[12] For 2014, 10 countries and one other area had 445 reported cluster munition casualties. See, previous Cluster Munition Monitor reports for other annual casualty totals.

[13] Sex was not recorded for 212 of 388 civilian casualties in 2015.

[14] Cluster munitions caused 13 of 17 recorded mine/ERW casualties in 2015, or 76% of the total.

[15] For Syria, 248 cluster munition casualties were reported in 2015; 383 in 2014; 1,001 in 2013; and at least 583 for 2012. The extreme difficulties faced in collecting data continued to intensify, which likely influenced, or resulted in, the decline in the annual reported cluster munition casualty numbers.

[16] Of the total cluster munition casualties in Yemen in 2015, 93 were civilian and the remaining 11 casualties were security forces.

[17] Casualty data sent by email from Fadel Abdul Ghani, Director, SNHR, 8 June 2016; and SNHR, “Russian Forces are Pouring Cluster Munition [sic] over Syria No less than 54 Russian Cluster Attacks Recorded before the Cessation of Hostilities Statement,” 22 July 2016, In some cases, the number of casualties in Human Rights Watch (HRW) reporting differs from SNHR reporting. See, HRW, “Russia/Syria: Extensive Recent Use of Cluster Munitions,” 20 December 2015,

[18] HRW, “Russia/Syria: Extensive Recent Use of Cluster Munitions,” 20 December 2015,

[19] HRW, “Yemen: Cluster Munitions Wounding Civilians,” 14 February 2016,

[20] HRW, “Ukraine: More Civilians Killed in Cluster Munition Attacks,” 19 March 2015,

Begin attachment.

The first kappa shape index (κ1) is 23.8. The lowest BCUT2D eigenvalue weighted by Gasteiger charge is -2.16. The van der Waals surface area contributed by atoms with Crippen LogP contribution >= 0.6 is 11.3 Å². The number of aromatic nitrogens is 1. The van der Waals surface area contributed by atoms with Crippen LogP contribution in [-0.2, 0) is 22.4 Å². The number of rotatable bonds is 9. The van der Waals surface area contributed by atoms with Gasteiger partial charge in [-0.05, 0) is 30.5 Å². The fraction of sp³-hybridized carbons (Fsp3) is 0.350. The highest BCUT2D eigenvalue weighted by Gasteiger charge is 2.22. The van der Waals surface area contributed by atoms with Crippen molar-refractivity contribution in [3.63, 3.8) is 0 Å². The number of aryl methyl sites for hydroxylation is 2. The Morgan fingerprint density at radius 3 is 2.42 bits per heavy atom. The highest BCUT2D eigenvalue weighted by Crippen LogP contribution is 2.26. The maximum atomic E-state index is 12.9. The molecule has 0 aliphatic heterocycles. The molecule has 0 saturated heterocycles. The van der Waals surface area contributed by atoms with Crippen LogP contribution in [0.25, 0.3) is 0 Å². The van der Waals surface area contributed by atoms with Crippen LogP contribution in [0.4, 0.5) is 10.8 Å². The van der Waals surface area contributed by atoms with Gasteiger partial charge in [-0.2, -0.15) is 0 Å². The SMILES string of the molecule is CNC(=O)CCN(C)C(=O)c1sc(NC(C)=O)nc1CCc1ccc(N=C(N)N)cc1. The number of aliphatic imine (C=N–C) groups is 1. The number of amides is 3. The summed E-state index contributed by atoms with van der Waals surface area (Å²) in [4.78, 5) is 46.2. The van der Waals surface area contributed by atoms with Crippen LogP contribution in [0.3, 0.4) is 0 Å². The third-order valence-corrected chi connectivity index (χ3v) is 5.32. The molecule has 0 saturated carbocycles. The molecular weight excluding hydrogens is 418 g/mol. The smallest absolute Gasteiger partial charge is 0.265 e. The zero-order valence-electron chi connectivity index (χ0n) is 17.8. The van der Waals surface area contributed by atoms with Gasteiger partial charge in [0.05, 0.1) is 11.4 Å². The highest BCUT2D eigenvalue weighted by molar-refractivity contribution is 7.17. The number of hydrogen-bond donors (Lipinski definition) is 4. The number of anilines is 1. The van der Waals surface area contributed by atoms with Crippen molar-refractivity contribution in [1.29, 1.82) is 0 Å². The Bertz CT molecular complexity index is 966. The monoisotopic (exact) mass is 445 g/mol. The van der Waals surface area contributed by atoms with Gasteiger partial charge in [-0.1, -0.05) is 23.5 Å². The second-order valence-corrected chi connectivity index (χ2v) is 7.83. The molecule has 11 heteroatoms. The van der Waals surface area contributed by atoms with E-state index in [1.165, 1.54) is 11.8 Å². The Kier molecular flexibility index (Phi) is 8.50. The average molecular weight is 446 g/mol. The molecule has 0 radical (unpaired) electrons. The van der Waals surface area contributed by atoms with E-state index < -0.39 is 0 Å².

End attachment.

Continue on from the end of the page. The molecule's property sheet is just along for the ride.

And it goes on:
[21] HRW, “A Dying Practice: Use of Cluster Munitions by Russia and Georgia in August 2008,” 14 April 2009,

[22] HI, Circle of Impact: The Fatal Footprint of Cluster Munitions on People and Communities (Brussels: HI, May 2007), p. 85.

[23] Three schools were also heavily damaged and another contaminated, but there were no casualties as students were not in school at the time. Norwegian People’s Aid, Yellow Killers, the Impact of Cluster Munitions in Serbia and Montenegro (NPA: Belgrade, January 2007), pp. 25 and 55.

[24] HI, Circle of Impact: The Fatal Footprint of Cluster Munitions on People and Communities (Brussels: HI, May 2007), p. 52.

[25] Ibid., p. 61.

[26] These activities include medical care, rehabilitation, and psychological support, as well as provision for their social and economic inclusion.

[27] Cluster munition victims include survivors (people who were injured by cluster munitions or their explosive remnants and lived), other persons directly impacted by cluster munitions, as well as their affectedfamilies and communities. Most cluster munition survivors are also persons with disabilities. The term “cluster munition casualties” is used to refer both to people killed and people injured as a result of cluster munition use or by cluster munition remnants.